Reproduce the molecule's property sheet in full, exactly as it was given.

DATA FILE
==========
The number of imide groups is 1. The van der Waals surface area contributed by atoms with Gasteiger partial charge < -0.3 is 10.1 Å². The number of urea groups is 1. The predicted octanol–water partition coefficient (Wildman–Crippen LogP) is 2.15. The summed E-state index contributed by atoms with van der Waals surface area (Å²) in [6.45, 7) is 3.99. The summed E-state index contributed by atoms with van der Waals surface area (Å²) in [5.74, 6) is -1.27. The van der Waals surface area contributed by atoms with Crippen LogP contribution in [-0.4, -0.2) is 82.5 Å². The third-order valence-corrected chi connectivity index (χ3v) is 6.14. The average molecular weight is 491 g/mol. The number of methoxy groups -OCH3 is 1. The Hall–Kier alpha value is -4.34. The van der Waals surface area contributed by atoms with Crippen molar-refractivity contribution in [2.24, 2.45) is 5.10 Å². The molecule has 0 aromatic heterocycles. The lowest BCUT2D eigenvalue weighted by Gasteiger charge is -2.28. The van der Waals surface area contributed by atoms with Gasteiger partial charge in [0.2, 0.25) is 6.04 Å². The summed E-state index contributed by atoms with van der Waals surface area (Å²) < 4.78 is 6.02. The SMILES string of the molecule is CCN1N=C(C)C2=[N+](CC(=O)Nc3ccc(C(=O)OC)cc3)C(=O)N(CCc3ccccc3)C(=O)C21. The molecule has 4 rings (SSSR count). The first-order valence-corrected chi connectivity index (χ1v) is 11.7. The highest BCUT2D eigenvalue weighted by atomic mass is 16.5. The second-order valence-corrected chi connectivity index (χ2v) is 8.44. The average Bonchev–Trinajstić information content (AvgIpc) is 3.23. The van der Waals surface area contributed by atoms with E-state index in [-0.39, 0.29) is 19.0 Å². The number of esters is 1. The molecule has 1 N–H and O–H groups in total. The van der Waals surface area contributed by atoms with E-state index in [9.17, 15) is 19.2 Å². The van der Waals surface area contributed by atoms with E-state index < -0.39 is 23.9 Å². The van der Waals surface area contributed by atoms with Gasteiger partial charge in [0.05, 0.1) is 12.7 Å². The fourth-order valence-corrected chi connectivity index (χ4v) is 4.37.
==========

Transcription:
The number of imide groups is 1. The van der Waals surface area contributed by atoms with Gasteiger partial charge < -0.3 is 10.1 Å². The number of urea groups is 1. The predicted octanol–water partition coefficient (Wildman–Crippen LogP) is 2.15. The summed E-state index contributed by atoms with van der Waals surface area (Å²) in [6.45, 7) is 3.99. The summed E-state index contributed by atoms with van der Waals surface area (Å²) in [5.74, 6) is -1.27. The van der Waals surface area contributed by atoms with Crippen LogP contribution in [-0.4, -0.2) is 82.5 Å². The third-order valence-corrected chi connectivity index (χ3v) is 6.14. The average molecular weight is 491 g/mol. The number of methoxy groups -OCH3 is 1. The Hall–Kier alpha value is -4.34. The van der Waals surface area contributed by atoms with Crippen molar-refractivity contribution in [2.24, 2.45) is 5.10 Å². The molecule has 0 aromatic heterocycles. The lowest BCUT2D eigenvalue weighted by Gasteiger charge is -2.28. The van der Waals surface area contributed by atoms with Gasteiger partial charge in [0.2, 0.25) is 6.04 Å². The summed E-state index contributed by atoms with van der Waals surface area (Å²) < 4.78 is 6.02. The SMILES string of the molecule is CCN1N=C(C)C2=[N+](CC(=O)Nc3ccc(C(=O)OC)cc3)C(=O)N(CCc3ccccc3)C(=O)C21. The molecule has 4 rings (SSSR count). The first-order valence-corrected chi connectivity index (χ1v) is 11.7. The highest BCUT2D eigenvalue weighted by atomic mass is 16.5. The second-order valence-corrected chi connectivity index (χ2v) is 8.44. The average Bonchev–Trinajstić information content (AvgIpc) is 3.23. The van der Waals surface area contributed by atoms with E-state index in [-0.39, 0.29) is 19.0 Å². The number of esters is 1. The molecule has 1 N–H and O–H groups in total. The van der Waals surface area contributed by atoms with E-state index in [9.17, 15) is 19.2 Å². The van der Waals surface area contributed by atoms with E-state index < -0.39 is 23.9 Å². The van der Waals surface area contributed by atoms with Gasteiger partial charge in [0.05, 0.1) is 12.7 Å². The fourth-order valence-corrected chi connectivity index (χ4v) is 4.37.